Most of those, at least from the past year or two, are more of a sign of just how bad the unemployment situation is. I’d wager that many of the people in those lines are simply seeking a job. It just so happens that openings at large companies are often more visible.
I guess I’m in a pretty isolated situation. We haven’t had an employee just leave for a long time. Some have retired and some have moved to other parts of the company.
Also, it’s been a while (3 years) since we’ve hired anyone “of the street”. We have filled some positions with contactors, though, and a couple from other locations. We have grown quite a lot. Our corporation, like many others, calls different departments “companies” as though they are seperate. They’re not, though. Probably a tax dodge or something like that. I dunno.
I retire in 2011, and ennui has set in.
I worked for a small company for 15 years, until we were taken over last year by a very, very big company. We are all, more or less, doing the same job but without the freedom to actually achieve anything (due to the inertia of the large company). We also have far fewer perks than we used to.
If I could find another small company which needed my skills and could get close to matching my salary, I’d take the job in a heartbeat.
Not everyone wants to work for a large corporation. In particular, some people’s personalities are much more suited to small companies.
That would depend very much on the companies. The contractor companies I worked for had very limited room to advance, and almost zero decision making or pressure. I worked for contractors until I was 38, then moved to this job, where I’ve advanced a lot and get to make important decisions and have a lot of responsibility. But I’ll be 66 in a little over a year and I’m ready to relax. I’m pooped. (I’ve had to work since I was 11).
By the way, I don’t think of most franchising as true small business. You very much do as you’re told. And this encludes online business’ (I don’t recall what they’re called) where you sell anothers products and services.
They still are around everywhere in cities, especially poorer areas. I live in a part of Chicago, that is declining and you see more and more small business popping up where the larger ones pull out.
A lot of these are immigrant driven and they use kids to help out. So this means they don’t have to pay them and that helps out in terms of payroll and such. A lot of the inner city mothers and such are on medicaid or Illinois, kids under 18 can get free insurance anyway so they don’t need benefits and business will employee them.
The thing I see hurting it most is the credit crunch. A lot of business used their credit cards iwth the huge credit lines and now most of those have been cut off.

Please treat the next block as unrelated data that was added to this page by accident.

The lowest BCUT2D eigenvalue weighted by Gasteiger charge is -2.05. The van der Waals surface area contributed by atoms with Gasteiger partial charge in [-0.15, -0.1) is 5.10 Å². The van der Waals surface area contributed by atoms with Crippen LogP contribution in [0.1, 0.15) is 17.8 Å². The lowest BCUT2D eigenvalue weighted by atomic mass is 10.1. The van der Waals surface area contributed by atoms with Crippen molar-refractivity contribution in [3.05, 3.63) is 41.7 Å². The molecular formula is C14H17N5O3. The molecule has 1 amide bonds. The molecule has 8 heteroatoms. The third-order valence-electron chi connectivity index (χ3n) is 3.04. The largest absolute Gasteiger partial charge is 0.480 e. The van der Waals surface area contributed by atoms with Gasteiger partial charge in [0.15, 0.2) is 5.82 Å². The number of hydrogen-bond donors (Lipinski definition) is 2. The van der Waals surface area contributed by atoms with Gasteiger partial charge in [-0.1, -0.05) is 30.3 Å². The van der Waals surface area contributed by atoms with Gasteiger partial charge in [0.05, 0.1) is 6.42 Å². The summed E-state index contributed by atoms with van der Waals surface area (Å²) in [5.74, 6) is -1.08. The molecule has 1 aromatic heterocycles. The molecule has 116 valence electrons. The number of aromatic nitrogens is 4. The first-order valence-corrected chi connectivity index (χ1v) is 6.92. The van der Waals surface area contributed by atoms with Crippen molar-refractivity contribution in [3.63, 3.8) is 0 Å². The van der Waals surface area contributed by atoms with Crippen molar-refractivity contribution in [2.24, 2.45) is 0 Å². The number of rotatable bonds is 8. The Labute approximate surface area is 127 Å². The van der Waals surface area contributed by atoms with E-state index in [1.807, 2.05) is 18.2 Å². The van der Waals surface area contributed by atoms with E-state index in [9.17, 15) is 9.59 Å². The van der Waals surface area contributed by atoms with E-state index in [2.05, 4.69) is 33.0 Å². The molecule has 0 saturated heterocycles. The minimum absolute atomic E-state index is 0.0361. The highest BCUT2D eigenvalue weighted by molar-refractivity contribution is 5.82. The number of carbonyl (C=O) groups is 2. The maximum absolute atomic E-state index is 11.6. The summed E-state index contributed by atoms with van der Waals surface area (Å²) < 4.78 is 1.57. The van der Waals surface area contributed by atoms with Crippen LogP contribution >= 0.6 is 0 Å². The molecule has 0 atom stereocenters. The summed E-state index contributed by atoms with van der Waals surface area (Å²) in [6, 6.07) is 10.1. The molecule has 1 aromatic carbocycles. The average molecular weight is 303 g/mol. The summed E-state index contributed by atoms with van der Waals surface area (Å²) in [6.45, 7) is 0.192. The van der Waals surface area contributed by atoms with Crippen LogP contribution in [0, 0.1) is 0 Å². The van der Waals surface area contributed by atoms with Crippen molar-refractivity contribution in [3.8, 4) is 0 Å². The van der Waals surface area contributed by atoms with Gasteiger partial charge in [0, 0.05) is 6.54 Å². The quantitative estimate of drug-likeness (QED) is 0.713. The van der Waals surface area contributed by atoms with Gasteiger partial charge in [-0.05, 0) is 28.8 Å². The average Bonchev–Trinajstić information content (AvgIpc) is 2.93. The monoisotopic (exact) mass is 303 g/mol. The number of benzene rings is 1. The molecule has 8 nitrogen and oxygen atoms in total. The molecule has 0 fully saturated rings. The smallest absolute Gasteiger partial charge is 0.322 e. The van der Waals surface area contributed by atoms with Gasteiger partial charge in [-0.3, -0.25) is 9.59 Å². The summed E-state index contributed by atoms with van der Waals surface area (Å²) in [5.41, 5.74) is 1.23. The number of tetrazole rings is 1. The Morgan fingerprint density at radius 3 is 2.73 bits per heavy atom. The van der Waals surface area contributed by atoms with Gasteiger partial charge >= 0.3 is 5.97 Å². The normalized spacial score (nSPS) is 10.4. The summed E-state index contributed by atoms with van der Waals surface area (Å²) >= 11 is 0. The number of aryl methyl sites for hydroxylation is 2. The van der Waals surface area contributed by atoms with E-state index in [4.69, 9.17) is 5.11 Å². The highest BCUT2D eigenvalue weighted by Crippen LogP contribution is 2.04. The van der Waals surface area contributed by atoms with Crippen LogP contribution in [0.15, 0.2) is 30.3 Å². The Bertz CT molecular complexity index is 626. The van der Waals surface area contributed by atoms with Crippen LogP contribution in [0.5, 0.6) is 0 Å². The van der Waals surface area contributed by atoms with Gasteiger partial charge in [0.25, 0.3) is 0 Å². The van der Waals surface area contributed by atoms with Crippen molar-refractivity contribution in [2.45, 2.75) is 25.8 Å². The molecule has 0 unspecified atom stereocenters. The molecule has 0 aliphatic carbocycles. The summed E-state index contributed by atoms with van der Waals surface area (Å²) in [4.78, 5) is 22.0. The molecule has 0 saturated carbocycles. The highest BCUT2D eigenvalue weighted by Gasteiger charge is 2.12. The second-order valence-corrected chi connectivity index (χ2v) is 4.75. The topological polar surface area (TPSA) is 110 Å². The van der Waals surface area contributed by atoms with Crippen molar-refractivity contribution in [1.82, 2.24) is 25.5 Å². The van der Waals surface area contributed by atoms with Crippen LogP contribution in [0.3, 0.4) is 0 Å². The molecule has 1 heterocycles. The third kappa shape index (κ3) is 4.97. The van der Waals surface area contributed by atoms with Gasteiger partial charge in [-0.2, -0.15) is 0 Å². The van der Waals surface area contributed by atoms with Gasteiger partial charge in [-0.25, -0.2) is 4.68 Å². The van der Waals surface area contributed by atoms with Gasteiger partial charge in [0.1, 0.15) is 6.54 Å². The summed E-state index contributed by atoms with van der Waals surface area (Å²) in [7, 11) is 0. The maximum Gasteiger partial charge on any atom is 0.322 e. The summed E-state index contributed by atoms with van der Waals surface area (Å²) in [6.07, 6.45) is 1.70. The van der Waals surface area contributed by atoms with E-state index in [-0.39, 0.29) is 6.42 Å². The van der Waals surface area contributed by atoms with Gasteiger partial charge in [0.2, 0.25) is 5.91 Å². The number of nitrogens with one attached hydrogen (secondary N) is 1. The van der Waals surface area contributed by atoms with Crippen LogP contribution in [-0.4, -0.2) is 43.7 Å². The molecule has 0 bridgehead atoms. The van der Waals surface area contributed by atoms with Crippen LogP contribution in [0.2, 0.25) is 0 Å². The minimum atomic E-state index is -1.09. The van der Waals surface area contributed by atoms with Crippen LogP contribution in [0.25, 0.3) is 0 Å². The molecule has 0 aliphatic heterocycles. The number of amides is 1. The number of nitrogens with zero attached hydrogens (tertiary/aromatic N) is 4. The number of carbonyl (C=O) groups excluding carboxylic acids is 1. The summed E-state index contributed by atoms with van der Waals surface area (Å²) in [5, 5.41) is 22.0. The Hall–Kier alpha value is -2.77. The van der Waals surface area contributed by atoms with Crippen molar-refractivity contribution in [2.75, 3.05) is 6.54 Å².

When I had my own business it was nice to have a credit card with a $25,000 limit as I could front the costs and that greatly improved sales. But those days are long since gone
I would certainly agree with that. I’ve worked for some really crappy small businesses in my time.
But that’s because they see “a big company” as “safer,” which isn’t necessarily true. In the words of my bro the Finance Manager, “a big company is a lot more likely to use shotgun firings; in a small company if they fire you they’re actually firing you, not the person whose name came out of the hat.” Big companies routinely decide that getting 200% more gains than the previous year isn’t enough and they must fire 30% of their workforce.
As for “helping small businesses,” that’s talk I hear when the economy is good, when it’s bad, when it’s upside-down and when it’s sideways. Small businesses often aren’t intended to grow beyond their current size, but they are viewed by politicians as “baby businesses” (ie potential big businesses) and also, since there’s so many of them, “helping small businesses” means that small-business-people will be happy with the politicians who did it. It’s yet another interest group.
To the OP: I hope not! I sell merchandise to small businesses, so they’re my bread and butter (I work for a tool manufacturer, and I sell air and hand tools wholesale. Most of my customers spend less than $100,000 a year with my company, so while we’ve got mega-customers, my department deals with the small guys, and if they go, there goes my job.)
Lost your job? No problem - just get another one.
Your last comment made ol’ Rocket Ronnie’s unemployment solution jump to mind.
We always have good ideas for other people, don’t we?
It looks like small business, and your job, are going to be okay.
This is all absolutely true. However, small companies that are focused on growth may give you an opportunity to expand with the company even if you stay in effectively the same position in it. If you’re the COO of a three man company that builds the next miracle widget, you may find yourself the COO of a thousand person company and stock options that will let you purchase a small Caribbean nation. Of course, the odds of this happening are slim; most micro-startups belly flop within five years, and the stock options are good only for papering an attic. And even if the widget is successful, you might find yourself sold out or have your proprietary technology stolen by a competitor who has the legal and financial resources to keep you tied up until the patent runs out. But you won’t progress from the mail room to the board room as fast in a large established company as you will in a small, growth-oriented company.
Small businesses have and will continue to have their niches, even (or perhaps especially) those that aren’t oriented on double digit growth and becoming a huge behemoth. The companies that are really getting pinched out are the mid-sized companies; those that don’t have the flexibility and tax benefits of small businesses, but are too small to weather large financial downturns.